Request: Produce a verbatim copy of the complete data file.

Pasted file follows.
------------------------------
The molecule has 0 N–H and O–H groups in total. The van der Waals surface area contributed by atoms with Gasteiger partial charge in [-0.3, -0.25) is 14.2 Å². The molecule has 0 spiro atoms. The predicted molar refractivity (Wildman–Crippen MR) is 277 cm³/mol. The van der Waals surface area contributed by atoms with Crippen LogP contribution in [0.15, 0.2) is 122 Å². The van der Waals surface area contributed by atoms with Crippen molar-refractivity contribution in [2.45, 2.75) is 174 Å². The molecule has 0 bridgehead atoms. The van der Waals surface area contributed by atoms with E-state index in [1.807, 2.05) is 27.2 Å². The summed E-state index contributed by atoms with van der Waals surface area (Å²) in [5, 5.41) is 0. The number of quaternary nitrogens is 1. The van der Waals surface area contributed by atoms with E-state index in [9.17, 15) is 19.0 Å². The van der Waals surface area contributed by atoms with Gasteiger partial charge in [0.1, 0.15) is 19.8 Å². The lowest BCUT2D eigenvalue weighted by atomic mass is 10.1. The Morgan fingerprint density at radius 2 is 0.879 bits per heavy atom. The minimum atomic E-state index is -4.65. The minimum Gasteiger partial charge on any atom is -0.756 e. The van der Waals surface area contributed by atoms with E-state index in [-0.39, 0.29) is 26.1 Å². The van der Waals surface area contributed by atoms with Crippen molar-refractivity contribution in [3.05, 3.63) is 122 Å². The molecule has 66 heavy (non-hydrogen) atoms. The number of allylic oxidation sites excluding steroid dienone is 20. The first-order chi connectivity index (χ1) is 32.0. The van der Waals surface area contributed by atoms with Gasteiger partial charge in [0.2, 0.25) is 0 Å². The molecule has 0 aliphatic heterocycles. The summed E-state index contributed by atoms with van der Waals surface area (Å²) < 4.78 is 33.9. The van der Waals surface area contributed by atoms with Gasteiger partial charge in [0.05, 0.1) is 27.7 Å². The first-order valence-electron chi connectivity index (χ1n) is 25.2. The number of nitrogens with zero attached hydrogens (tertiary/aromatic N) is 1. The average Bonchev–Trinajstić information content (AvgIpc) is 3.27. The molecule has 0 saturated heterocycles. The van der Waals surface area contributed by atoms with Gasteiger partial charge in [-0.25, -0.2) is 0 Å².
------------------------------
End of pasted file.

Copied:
The molecule has 0 N–H and O–H groups in total. The van der Waals surface area contributed by atoms with Gasteiger partial charge in [-0.3, -0.25) is 14.2 Å². The molecule has 0 spiro atoms. The predicted molar refractivity (Wildman–Crippen MR) is 277 cm³/mol. The van der Waals surface area contributed by atoms with Crippen LogP contribution in [0.15, 0.2) is 122 Å². The van der Waals surface area contributed by atoms with Crippen molar-refractivity contribution in [2.45, 2.75) is 174 Å². The molecule has 0 bridgehead atoms. The van der Waals surface area contributed by atoms with E-state index in [1.807, 2.05) is 27.2 Å². The summed E-state index contributed by atoms with van der Waals surface area (Å²) in [5, 5.41) is 0. The number of quaternary nitrogens is 1. The van der Waals surface area contributed by atoms with E-state index in [9.17, 15) is 19.0 Å². The van der Waals surface area contributed by atoms with Gasteiger partial charge in [0.1, 0.15) is 19.8 Å². The lowest BCUT2D eigenvalue weighted by atomic mass is 10.1. The Morgan fingerprint density at radius 2 is 0.879 bits per heavy atom. The minimum atomic E-state index is -4.65. The minimum Gasteiger partial charge on any atom is -0.756 e. The van der Waals surface area contributed by atoms with E-state index in [-0.39, 0.29) is 26.1 Å². The van der Waals surface area contributed by atoms with Crippen molar-refractivity contribution in [3.05, 3.63) is 122 Å². The molecule has 66 heavy (non-hydrogen) atoms. The number of allylic oxidation sites excluding steroid dienone is 20. The first-order chi connectivity index (χ1) is 32.0. The van der Waals surface area contributed by atoms with Gasteiger partial charge in [0.2, 0.25) is 0 Å². The molecule has 0 aliphatic heterocycles. The summed E-state index contributed by atoms with van der Waals surface area (Å²) < 4.78 is 33.9. The van der Waals surface area contributed by atoms with Gasteiger partial charge in [0.05, 0.1) is 27.7 Å². The first-order valence-electron chi connectivity index (χ1n) is 25.2. The number of nitrogens with zero attached hydrogens (tertiary/aromatic N) is 1. The average Bonchev–Trinajstić information content (AvgIpc) is 3.27. The molecule has 0 saturated heterocycles. The van der Waals surface area contributed by atoms with Gasteiger partial charge in [-0.25, -0.2) is 0 Å².